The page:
Richard Hakluyt the younger, a contemporary of William Shakespeare, advocated the creation of English colonies in the New World at a time when the advantages of this idea were far from self-evident. Although he never traveled farther than Paris, Hakluyt spent much of the 1580s recording information about the western hemisphere and became an international authority on overseas exploration. Historian Peter Mancall traces Hakluyt's rise to prominence as a source of information and inspiration for England's policy makers—including the queen—and his advocacy for colonies in Roanoke and Jamestown.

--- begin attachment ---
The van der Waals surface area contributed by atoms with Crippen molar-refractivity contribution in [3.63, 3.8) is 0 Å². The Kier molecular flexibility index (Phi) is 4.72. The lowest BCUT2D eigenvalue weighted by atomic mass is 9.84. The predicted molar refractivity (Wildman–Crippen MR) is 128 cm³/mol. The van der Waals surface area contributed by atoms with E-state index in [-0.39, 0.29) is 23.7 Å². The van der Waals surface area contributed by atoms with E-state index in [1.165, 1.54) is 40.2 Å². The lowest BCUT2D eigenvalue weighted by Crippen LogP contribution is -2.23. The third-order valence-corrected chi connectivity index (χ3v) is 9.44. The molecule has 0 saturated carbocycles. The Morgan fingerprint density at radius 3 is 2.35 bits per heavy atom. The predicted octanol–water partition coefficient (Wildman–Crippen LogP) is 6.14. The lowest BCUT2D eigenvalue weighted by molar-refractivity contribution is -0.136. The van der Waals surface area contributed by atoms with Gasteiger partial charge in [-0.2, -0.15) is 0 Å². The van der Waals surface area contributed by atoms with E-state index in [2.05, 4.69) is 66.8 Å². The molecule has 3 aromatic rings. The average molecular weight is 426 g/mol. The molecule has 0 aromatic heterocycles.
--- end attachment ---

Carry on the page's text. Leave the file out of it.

"Peter Mancall follows Richard Hakluyt through the crooked streets and paneled private rooms of late Renaissance London and Paris—and shows for the first time how this scholar and writer, who rarely left the south of England, became his country's most eloquent impresario of travel, trade and colonization."—Anthony Grafton
"A thorough, highly readable account of one of the most elusive players in the early history of English America. Hakluyt's Promise is certain to be the Elizabethan geographer's definitive biography for years to come."—Eliga H. Gould